PLOT: While on an early retirement, famed private detective Hercule Poirot finds himself lured back into the world of mysteries. Specifically one fueled by the occult and invisible haunts that go bump in the night.
REVIEW: Kenneth Branagh’s cinematic career began with the Bard. The director’s debut was his bold take on William Shakespeare’s Henry V. The film garnered massive buzz, leading to an Academy Award nomination for his performance and directorial efforts. The praise was so impressive that Branagh was awarded the BAFTA for Best Director. He followed up his early career with a feature film version of Much Ado About Nothing a few years later. And now, with the recent Murder on the Orient Express, Death on the Nile, and the upcoming A Haunting in Venice, the man who reawakened Shakespeare is bringing us the gifts of an Agatha Christie cinematic universe. Let’s see if this flick knows how to haunt.
It is post-World War II in Venice. Famed private detective Hercule Poirot (Branagh) is enjoying an early retirement. However, something has pulled him back in. His dear friend Ariadne Oliver (Tina Fey) convinces him to entertain in a mysterious seance conducted by the enigmatic Mrs. Reynolds (Michelle Yeoh), and a small series of murders occur. The suspects – and victims – include a mother who lost her daughter (Kelly Reilly), a troubled doctor (Jamie Dornan) and his son (Jude Hill), and, of course, Mrs. Reynolds, Ms. Oliver, and Mr. Poirot himself. Will the legendary detective finally believe in ghosts after all? Or is someone playing a few spooky tricks to frighten those in attendance?
From the first shot, A Haunting in Venice sets up the mysterious element of this ghostly tale. Once again, Branagh takes a literary classic story and breathes energy and fun into the experience. Having appreciated the charms of Murder on the Orient Express, but less so with the recent Death on the Nile, I found this to be a step up. Venice manages to bring a sense of the paranormal into the equation with a few haunted house tropes that are surprisingly effective at times. That’s not to say this is a full-on horror show, far from it, but it successfully offers a few moments that may give some viewers a slight jolt. While the ghostly elements are kept simple, they work well enough to create something sinister in the story.
Regarding performances, I’ve always admired Branagh and his ability to do so much. It is challenging for a performer to direct himself, especially in a leading role. Thankfully, the actor side of Kenneth is superb. His Poirot remains an engaging take on this famous crime stopper. Unsurprisingly, the terrific Kelly Reilly and Jamie Dornan add so much depth to their roles. Ultimately, the two are especially sympathetic – to a point – and it only adds to the final reveal. The excellent Michelle Yeoh is also enjoying well-deserved success as of late. The actress isn’t required to do much here, but she makes it all work wonders. While it seems light on the star power as opposed to the past couple of films, A Haunting in Venice may be the most satisfying of Branagh’s current love letters to Agatha Christie.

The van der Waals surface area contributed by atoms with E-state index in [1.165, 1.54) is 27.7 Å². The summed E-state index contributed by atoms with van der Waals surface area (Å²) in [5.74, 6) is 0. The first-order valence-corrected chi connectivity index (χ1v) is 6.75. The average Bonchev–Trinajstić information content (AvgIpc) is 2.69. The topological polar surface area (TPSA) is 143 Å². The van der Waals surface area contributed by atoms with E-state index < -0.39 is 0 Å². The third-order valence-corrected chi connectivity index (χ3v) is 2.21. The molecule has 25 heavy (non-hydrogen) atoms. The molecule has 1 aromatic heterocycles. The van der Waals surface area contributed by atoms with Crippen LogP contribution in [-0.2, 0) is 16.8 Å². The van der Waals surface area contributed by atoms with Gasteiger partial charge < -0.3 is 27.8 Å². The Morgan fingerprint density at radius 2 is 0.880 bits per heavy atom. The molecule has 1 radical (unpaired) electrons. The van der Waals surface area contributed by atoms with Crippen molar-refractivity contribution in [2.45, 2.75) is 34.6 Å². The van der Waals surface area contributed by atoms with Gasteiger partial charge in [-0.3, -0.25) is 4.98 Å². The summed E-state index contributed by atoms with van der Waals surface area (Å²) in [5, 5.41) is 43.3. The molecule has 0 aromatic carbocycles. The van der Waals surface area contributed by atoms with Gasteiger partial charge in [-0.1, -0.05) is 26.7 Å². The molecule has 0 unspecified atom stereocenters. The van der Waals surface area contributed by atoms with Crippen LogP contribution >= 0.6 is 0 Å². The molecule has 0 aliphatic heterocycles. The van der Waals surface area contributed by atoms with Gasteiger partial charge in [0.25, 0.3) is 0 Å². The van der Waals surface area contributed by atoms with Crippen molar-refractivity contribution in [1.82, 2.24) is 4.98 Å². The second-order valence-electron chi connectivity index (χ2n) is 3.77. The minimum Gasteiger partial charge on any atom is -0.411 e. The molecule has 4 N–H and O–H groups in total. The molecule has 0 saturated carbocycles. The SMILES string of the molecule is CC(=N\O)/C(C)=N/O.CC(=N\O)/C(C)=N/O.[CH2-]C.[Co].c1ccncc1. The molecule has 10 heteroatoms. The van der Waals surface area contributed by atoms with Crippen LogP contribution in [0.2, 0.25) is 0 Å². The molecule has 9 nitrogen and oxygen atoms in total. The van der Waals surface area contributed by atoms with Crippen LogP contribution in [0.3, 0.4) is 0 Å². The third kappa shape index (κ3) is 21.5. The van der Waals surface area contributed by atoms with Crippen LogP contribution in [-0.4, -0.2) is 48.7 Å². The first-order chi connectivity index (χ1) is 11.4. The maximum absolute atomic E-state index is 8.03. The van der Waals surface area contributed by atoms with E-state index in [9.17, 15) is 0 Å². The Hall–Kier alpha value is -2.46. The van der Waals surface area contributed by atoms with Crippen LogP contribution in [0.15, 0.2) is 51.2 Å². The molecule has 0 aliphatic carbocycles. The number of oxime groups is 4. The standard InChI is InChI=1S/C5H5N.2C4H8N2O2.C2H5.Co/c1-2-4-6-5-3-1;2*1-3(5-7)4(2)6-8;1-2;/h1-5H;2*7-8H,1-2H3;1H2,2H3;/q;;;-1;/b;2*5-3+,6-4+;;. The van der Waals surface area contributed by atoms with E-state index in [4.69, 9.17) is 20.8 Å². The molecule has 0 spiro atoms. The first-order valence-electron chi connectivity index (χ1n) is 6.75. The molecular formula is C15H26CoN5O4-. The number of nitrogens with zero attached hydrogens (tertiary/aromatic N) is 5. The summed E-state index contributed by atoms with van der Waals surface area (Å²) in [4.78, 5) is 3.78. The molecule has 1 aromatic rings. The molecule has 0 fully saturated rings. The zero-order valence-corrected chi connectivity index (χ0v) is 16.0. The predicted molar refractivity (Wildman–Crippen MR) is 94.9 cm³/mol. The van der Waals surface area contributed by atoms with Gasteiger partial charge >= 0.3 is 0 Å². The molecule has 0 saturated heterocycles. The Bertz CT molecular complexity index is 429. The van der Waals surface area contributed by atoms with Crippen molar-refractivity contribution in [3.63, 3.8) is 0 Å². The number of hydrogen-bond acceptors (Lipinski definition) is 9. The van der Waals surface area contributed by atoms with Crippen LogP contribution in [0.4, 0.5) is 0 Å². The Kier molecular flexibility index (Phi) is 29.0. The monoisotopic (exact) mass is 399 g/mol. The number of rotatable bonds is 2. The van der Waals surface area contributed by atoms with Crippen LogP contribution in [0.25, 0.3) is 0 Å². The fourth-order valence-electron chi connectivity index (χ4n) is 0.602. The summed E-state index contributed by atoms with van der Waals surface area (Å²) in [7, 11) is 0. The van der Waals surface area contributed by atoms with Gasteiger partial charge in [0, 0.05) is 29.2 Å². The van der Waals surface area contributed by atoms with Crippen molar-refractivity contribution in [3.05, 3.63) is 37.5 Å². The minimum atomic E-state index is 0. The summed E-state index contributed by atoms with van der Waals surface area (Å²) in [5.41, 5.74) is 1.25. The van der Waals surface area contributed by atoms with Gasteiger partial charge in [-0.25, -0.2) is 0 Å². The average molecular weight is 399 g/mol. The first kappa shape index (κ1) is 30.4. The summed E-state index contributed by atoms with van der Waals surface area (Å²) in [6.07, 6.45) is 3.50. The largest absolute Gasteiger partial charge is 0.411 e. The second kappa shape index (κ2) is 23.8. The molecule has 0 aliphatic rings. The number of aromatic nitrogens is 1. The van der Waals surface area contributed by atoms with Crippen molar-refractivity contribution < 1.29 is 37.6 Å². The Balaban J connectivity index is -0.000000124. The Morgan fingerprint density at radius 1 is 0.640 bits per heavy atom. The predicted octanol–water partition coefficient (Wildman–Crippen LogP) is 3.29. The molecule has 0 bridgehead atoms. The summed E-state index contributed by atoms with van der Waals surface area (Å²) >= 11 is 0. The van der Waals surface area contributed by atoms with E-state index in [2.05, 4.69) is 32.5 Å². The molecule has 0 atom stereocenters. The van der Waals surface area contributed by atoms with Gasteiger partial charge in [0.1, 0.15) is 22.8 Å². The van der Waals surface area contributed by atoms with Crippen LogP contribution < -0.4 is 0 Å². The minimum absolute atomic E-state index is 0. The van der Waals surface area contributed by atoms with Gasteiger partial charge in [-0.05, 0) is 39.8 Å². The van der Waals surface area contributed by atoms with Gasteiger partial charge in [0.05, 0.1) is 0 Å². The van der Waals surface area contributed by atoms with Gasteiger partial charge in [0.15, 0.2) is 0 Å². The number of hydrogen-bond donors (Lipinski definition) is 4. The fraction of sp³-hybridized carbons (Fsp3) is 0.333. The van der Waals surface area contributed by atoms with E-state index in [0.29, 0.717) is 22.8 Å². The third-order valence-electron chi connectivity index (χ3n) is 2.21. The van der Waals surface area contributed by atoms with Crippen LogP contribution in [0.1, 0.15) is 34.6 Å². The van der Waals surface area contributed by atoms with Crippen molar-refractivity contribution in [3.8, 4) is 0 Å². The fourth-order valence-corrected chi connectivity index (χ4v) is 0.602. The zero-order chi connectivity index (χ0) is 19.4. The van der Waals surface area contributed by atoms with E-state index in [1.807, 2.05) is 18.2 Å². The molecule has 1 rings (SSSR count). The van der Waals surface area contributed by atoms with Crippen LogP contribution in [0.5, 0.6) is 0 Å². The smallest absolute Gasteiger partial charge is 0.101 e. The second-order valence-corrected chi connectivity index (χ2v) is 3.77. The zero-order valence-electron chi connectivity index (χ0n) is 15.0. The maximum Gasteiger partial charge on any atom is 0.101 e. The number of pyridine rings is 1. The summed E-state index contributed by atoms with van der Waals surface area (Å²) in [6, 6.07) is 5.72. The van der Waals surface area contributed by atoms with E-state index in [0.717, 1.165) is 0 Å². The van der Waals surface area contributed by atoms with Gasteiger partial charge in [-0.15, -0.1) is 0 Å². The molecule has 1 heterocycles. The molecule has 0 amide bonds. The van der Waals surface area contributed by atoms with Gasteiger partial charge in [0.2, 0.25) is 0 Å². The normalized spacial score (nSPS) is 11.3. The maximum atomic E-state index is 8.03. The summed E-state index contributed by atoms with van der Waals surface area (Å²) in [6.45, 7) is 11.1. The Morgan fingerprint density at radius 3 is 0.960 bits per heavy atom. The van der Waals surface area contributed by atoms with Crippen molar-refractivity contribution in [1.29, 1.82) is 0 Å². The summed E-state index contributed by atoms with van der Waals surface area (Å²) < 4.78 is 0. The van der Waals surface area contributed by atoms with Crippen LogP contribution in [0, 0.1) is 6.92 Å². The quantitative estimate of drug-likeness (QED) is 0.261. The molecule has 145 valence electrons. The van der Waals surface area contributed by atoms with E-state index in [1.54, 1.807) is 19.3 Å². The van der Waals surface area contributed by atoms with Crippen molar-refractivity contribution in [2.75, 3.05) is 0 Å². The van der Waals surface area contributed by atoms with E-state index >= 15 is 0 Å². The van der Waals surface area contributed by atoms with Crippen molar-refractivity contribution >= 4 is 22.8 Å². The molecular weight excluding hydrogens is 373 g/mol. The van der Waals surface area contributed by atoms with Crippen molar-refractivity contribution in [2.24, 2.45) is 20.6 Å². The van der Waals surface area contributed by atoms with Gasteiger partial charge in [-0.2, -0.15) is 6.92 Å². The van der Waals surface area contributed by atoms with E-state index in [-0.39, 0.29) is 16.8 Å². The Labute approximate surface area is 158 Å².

As well-directed and well-cast as it may be, the mystery isn’t all that mysterious. Some viewers just looking for a fun puzzle of a movie will be engaged by the charms of Fey and Branagh. And even if you are desperate to delve into a twisted mystery, you perhaps won’t get something too intricate with an Agatha Christie adaptation. Ultimately, Branagh has continued to bring the author into the modern era in a fun and delightful way. And frankly, I love taking classic works and giving them new life. Branagh’s talent for bringing older stories to modern audiences has always impressed me. And while his journey into Poirot may not be as awe-inspiring as his Henry V, it’s nice to see the classics explored in such an entertaining way.
A Haunting in Venice may not break new ground regarding classic mysteries on the big screen. Yet it certainly offers a fun and impressively shot feature with a near-perfect performance from Branagh. Jamie Dornan, Kelly Reilly, and Michelle Yeoh also add to the spooky tale centered around a haunted house. You’ll happily attend if you’ve found some entertainment in Branagh’s Christie-verse. Who knew classic mysteries could be so cool? Even if you aren’t a believer, this current flick offers a tasty sprinkle of the paranormal. If you are looking for an early Halloween treat, maybe this little ghost story will do the trick.
Originally published at https://www.joblo.com/a-haunting-in-venice-review/